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Pawpaw Fruit in the Garden and the Kitchen

by Penn State Extension

Oct 14, 2021

Known primarily for its large, custard-like fruit, the pawpaw is also an attractive native plant for the landscape. The pawpaw is indigenous to eastern North America and, in its native habitat, grows in wooded areas as an understory tree. Pawpaws serve as host plants for zebra swallowtail butterflies.

Pawpaws (Asimina triloba) grow well in full sun or light shade and well-drained or moist soils. Trees can reach up to 30 feet in height when grown in full sun with ample moisture. Trees have a graceful pyramidal habit and are draped in light green, 8- to 12-inch-long pendulous leaves. In autumn, the leaves turn soft yellow. Provide the tree enough room to grow as young shoots sprout from the roots and colonize a large area. Remove the sprouts regularly to keep the thicket from getting too dense and blocking out sunlight. The tree is unpalatable to deer, although small wildlife will devour the ripe fruit.

Pawpaws are available from online specialty nurseries as either grafted or seedling trees. Grafted trees produce fruit in two to three years, while seedling trees may take up to 10 years to bear fruit. It is beneficial to purchase two trees as cross-pollination is necessary for fruit set.

Inconspicuous maroon-brown flowers appear in April or early May before the leaves emerge. The wide bell-shaped flowers are approximately 1-inch in diameter and are hang under the branches. While most flowers are bee-pollinated, by flies and beetles, which are attracted to the mild scent of rotting meat. Plants are not self-fertile, so they also benefit from hand-pollination for improved fruit set. When siting pawpaw, be careful not to choose a low-lying area or frost pocket, which will damage the early spring flowers.

Fruits resemble an elongated mango and hang in clusters on one-year-old stems, so older trees benefit from pruning to encourage new growth. The 3- to 6-inch-long fruit matures in September and may be tinged with black blotches when ripe. A ripe pawpaw will also yield slightly, like a peach, when it is gently pressed. Harvest the softened ripe fruit immediately as wildlife will quickly devour it. Ripe fruit is very perishable and lasts only a few days if not refrigerated. Fruit can also be picked before it ripens and laid in a single layer to ripen indoors. As the fruit ripens, it emits an intense fruit aroma—the flavor of the pawpaw. Unripe fruit can also be held in the refrigerator for up to two weeks and then ripened at room temperature.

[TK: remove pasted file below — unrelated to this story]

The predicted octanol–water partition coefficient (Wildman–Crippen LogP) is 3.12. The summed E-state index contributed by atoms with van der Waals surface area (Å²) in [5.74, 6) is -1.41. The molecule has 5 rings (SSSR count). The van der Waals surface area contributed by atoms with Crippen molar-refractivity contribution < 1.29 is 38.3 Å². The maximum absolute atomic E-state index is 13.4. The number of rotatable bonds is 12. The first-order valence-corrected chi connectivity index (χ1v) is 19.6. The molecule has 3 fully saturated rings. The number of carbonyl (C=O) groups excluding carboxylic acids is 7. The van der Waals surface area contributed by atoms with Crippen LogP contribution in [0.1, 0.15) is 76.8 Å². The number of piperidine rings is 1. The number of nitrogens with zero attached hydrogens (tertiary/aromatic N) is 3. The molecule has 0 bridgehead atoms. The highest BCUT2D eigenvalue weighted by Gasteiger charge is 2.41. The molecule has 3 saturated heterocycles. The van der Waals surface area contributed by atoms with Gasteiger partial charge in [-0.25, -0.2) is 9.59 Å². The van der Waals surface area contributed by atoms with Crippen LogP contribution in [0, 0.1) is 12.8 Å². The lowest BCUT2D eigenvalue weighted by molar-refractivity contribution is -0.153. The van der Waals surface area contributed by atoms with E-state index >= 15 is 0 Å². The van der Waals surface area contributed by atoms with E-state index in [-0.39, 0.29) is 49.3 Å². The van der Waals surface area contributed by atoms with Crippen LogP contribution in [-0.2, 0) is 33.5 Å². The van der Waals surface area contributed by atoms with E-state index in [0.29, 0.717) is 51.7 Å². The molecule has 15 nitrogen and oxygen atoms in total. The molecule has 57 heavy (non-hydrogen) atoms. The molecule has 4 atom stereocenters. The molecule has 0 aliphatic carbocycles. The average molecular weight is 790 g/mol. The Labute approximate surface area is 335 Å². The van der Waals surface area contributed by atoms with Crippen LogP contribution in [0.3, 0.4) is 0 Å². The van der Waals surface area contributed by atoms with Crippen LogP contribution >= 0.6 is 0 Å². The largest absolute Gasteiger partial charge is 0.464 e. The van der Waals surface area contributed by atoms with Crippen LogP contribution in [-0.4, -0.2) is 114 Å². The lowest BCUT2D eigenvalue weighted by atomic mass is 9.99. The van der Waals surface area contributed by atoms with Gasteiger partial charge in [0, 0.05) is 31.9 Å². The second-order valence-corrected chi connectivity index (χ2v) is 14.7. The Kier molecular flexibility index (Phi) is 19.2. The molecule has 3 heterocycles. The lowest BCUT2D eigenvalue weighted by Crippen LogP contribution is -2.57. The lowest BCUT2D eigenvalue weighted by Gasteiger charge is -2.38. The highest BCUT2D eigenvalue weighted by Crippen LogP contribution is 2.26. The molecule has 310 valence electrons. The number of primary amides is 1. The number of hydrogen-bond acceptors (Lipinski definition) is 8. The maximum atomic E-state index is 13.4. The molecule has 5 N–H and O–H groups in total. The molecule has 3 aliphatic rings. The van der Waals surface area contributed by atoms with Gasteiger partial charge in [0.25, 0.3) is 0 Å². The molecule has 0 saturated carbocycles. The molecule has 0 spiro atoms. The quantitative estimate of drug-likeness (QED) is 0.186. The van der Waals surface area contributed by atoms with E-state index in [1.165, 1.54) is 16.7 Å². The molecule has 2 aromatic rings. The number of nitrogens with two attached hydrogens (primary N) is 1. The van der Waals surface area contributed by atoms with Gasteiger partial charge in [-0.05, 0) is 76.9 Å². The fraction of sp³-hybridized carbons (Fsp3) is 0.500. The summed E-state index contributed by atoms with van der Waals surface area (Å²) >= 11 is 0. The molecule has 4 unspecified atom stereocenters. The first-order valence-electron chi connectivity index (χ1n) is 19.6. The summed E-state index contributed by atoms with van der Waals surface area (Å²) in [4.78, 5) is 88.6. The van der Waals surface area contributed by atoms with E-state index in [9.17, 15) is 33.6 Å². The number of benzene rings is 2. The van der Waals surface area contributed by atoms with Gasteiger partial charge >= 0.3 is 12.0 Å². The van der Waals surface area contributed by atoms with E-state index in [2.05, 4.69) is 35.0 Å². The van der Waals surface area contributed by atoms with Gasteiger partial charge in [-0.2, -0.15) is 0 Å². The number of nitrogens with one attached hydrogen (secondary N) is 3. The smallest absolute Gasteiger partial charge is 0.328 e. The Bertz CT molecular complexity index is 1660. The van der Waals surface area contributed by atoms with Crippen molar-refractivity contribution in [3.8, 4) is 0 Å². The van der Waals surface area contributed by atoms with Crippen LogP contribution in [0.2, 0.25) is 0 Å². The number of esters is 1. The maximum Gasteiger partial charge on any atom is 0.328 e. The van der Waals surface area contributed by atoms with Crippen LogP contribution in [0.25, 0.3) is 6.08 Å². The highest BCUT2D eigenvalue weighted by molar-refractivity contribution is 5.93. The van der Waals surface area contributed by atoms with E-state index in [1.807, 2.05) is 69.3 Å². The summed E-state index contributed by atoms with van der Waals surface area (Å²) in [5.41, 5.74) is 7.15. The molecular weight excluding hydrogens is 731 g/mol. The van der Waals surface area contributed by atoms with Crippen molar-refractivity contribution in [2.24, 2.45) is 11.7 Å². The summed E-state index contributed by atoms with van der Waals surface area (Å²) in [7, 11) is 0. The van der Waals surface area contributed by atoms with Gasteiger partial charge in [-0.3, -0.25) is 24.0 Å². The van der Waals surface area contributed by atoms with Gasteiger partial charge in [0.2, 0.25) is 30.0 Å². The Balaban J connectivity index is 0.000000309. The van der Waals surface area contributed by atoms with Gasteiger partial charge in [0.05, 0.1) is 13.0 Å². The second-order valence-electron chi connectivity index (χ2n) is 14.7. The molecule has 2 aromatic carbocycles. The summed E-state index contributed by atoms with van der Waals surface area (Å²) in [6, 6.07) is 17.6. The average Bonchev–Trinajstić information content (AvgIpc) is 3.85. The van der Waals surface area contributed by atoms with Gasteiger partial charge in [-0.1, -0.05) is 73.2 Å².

The fruit has a creamy texture, and the flavor is described as a combination of banana with a hint of mango and pineapple. Pawpaws are very nutritious, rich in Vitamins C, B-6, riboflavin, niacin, folate, and thiamine, and contain minerals such as iron, potassium, magnesium, and phosphorus. To eat a pawpaw, gently rinse fruit under running water, slice it and scoop out the pulp, which has a custard-like texture. The seeds and skin should not be consumed.

The pulp can be used immediately or frozen for later use. To freeze, measure pulp and place in a freezer quality bag, labeled with the amount of pulp and the date. Remove as much air as possible from the bag. Use frozen pawpaws within one year. When ready to use, remove the bag with the amount needed for the recipe and thaw in the refrigerator.

Pawpaws can be treated in the kitchen as you would bananas, pumpkins, or applesauce. Eat a pawpaw fresh and on its own. Bake it into quick breads and oatmeal bars by substituting pawpaws for bananas in your favorite recipe. Make ice cream, sorbet, or even a cocktail.

There are no research-based recipes for canning pawpaws. You can, however, make freezer jam by following the instructions on the box of powdered pectin, substituting pawpaw for a mashed fruit, such as berries or mangos. Once the jam is set, store in the refrigerator for up to three weeks or in the freezer for up to twelve months. Once the jar is opened, store in the refrigerator and use this uncooked jam within a few days.

Pawpaws can also be dried by making fruit leather and are especially delicious when combined with strawberries. See directions for making fruit leather from The National Center for Home Food Preservation.

Due to its reduced shelf-life, pawpaws are rarely available at grocery stores, but you may find them at farmers’ markets. Make a point to try the fruit or purchase plants for your landscape. This native tree provides interest in the landscape, and its fruit provides delight in the kitchen.

Pawpaw Cocktail

  • 5 frozen pawpaws (pulp only, skinned and deseeded)
  • 2 cups pineapple juice
  • 6 cups ice
  • 1 1/2 cup light rum
  • Drizzle of grenadine

Start with clean counters and utensils. Wash hands for 20 seconds and dry with a single-use paper towel. Blend all ingredients in a blender until smooth and frothy. Enjoy!

Pawpaw Quick Bread

  • 1 ¾ cups all-purpose flour
  • 2 teaspoons baking powder
  • ½ teaspoon salt
  • ¼ teaspoon baking soda
  • ½ cup coarsely chopped nuts (walnuts or pecans)
  • 2/3 cup light brown sugar, firmly packed
  • 1/3 cup butter
  • 2 eggs, unbeaten
  • 1 cup mashed pawpaw pulp

Start with clean counters and utensils. Wash hands for 20 seconds and dry with a single-use paper towel.

Sift together first 4 ingredients, add nuts, and set aside.

Cream sugar, butter and eggs in a mixing bowl. Wash hands after handling eggs.

Stir in mashed pawpaws, then flour-nut mixture, beating until just combined and smooth.

Pour into 1 large greased loaf pan or 3 small ones.

Bake at 350°F for about an hour for large pans, 35 minutes for small ones. Or until done when tested.

Turn out on a rack to cool.

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